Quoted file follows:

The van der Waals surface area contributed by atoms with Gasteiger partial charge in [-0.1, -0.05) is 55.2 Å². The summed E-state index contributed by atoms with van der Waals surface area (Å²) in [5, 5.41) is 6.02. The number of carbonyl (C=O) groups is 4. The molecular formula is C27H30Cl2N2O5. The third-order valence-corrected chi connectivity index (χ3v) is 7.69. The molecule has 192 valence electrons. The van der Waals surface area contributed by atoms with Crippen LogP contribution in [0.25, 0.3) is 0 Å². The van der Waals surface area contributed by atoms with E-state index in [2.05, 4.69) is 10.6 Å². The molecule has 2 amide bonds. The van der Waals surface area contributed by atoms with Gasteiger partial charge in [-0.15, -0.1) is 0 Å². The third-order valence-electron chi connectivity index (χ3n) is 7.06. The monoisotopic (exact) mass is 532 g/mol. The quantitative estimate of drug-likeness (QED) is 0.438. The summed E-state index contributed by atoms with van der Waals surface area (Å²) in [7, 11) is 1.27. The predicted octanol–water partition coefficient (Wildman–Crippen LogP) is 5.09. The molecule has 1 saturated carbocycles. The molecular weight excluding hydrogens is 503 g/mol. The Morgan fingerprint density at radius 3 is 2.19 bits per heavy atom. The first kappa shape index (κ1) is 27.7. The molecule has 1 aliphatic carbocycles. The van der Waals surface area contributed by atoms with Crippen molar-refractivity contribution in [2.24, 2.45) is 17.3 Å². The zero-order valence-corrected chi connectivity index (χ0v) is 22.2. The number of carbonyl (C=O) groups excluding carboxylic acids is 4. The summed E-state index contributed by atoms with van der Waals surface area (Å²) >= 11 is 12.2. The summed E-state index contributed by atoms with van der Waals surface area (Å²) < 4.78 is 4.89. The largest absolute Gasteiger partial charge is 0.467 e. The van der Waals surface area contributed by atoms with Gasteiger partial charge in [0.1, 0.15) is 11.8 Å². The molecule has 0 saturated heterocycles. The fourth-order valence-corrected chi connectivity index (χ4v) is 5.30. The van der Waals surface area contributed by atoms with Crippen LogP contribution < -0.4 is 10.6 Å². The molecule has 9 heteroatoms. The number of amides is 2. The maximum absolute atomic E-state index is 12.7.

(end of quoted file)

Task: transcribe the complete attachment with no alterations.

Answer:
The van der Waals surface area contributed by atoms with Gasteiger partial charge in [-0.1, -0.05) is 55.2 Å². The summed E-state index contributed by atoms with van der Waals surface area (Å²) in [5, 5.41) is 6.02. The number of carbonyl (C=O) groups is 4. The molecular formula is C27H30Cl2N2O5. The third-order valence-corrected chi connectivity index (χ3v) is 7.69. The molecule has 192 valence electrons. The van der Waals surface area contributed by atoms with Crippen LogP contribution in [0.25, 0.3) is 0 Å². The van der Waals surface area contributed by atoms with E-state index in [2.05, 4.69) is 10.6 Å². The molecule has 2 amide bonds. The van der Waals surface area contributed by atoms with Gasteiger partial charge in [-0.15, -0.1) is 0 Å². The third-order valence-electron chi connectivity index (χ3n) is 7.06. The monoisotopic (exact) mass is 532 g/mol. The quantitative estimate of drug-likeness (QED) is 0.438. The summed E-state index contributed by atoms with van der Waals surface area (Å²) in [7, 11) is 1.27. The predicted octanol–water partition coefficient (Wildman–Crippen LogP) is 5.09. The molecule has 1 saturated carbocycles. The molecular weight excluding hydrogens is 503 g/mol. The Morgan fingerprint density at radius 3 is 2.19 bits per heavy atom. The first kappa shape index (κ1) is 27.7. The molecule has 1 aliphatic carbocycles. The van der Waals surface area contributed by atoms with Crippen molar-refractivity contribution in [2.24, 2.45) is 17.3 Å². The zero-order valence-corrected chi connectivity index (χ0v) is 22.2. The number of carbonyl (C=O) groups excluding carboxylic acids is 4. The summed E-state index contributed by atoms with van der Waals surface area (Å²) >= 11 is 12.2. The summed E-state index contributed by atoms with van der Waals surface area (Å²) < 4.78 is 4.89. The largest absolute Gasteiger partial charge is 0.467 e. The van der Waals surface area contributed by atoms with Gasteiger partial charge in [0.1, 0.15) is 11.8 Å². The molecule has 0 saturated heterocycles. The fourth-order valence-corrected chi connectivity index (χ4v) is 5.30. The van der Waals surface area contributed by atoms with Crippen LogP contribution < -0.4 is 10.6 Å². The molecule has 9 heteroatoms. The number of amides is 2. The maximum absolute atomic E-state index is 12.7.